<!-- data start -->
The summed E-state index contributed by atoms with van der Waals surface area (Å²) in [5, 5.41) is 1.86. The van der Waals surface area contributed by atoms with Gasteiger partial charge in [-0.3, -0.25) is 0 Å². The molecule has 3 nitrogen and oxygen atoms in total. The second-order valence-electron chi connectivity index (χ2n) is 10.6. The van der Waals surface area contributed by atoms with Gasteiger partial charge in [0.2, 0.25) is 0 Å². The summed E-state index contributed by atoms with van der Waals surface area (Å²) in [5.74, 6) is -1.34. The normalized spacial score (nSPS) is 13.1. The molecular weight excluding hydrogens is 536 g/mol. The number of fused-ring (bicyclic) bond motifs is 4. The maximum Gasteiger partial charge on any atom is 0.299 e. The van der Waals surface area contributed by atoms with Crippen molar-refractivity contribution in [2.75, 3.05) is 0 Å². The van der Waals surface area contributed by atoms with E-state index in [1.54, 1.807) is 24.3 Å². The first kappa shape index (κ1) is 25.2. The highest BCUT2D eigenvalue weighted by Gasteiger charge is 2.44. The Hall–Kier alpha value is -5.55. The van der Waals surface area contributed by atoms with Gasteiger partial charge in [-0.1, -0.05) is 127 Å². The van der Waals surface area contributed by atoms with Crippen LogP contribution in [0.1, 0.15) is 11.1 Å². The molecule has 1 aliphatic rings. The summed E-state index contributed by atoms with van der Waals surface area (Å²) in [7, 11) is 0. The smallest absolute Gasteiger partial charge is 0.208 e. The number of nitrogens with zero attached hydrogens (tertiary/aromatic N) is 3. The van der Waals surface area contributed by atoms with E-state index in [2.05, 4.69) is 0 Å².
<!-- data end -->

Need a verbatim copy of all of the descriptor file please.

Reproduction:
The summed E-state index contributed by atoms with van der Waals surface area (Å²) in [5, 5.41) is 1.86. The van der Waals surface area contributed by atoms with Gasteiger partial charge in [-0.3, -0.25) is 0 Å². The molecule has 3 nitrogen and oxygen atoms in total. The second-order valence-electron chi connectivity index (χ2n) is 10.6. The van der Waals surface area contributed by atoms with Gasteiger partial charge in [0.2, 0.25) is 0 Å². The summed E-state index contributed by atoms with van der Waals surface area (Å²) in [5.74, 6) is -1.34. The normalized spacial score (nSPS) is 13.1. The molecular weight excluding hydrogens is 536 g/mol. The number of fused-ring (bicyclic) bond motifs is 4. The maximum Gasteiger partial charge on any atom is 0.299 e. The van der Waals surface area contributed by atoms with Crippen molar-refractivity contribution in [2.75, 3.05) is 0 Å². The van der Waals surface area contributed by atoms with E-state index in [1.54, 1.807) is 24.3 Å². The first kappa shape index (κ1) is 25.2. The highest BCUT2D eigenvalue weighted by Gasteiger charge is 2.44. The Hall–Kier alpha value is -5.55. The van der Waals surface area contributed by atoms with Gasteiger partial charge in [-0.1, -0.05) is 127 Å². The van der Waals surface area contributed by atoms with Crippen LogP contribution in [0.1, 0.15) is 11.1 Å². The molecule has 1 aliphatic rings. The summed E-state index contributed by atoms with van der Waals surface area (Å²) in [7, 11) is 0. The smallest absolute Gasteiger partial charge is 0.208 e. The number of nitrogens with zero attached hydrogens (tertiary/aromatic N) is 3. The van der Waals surface area contributed by atoms with E-state index in [2.05, 4.69) is 0 Å².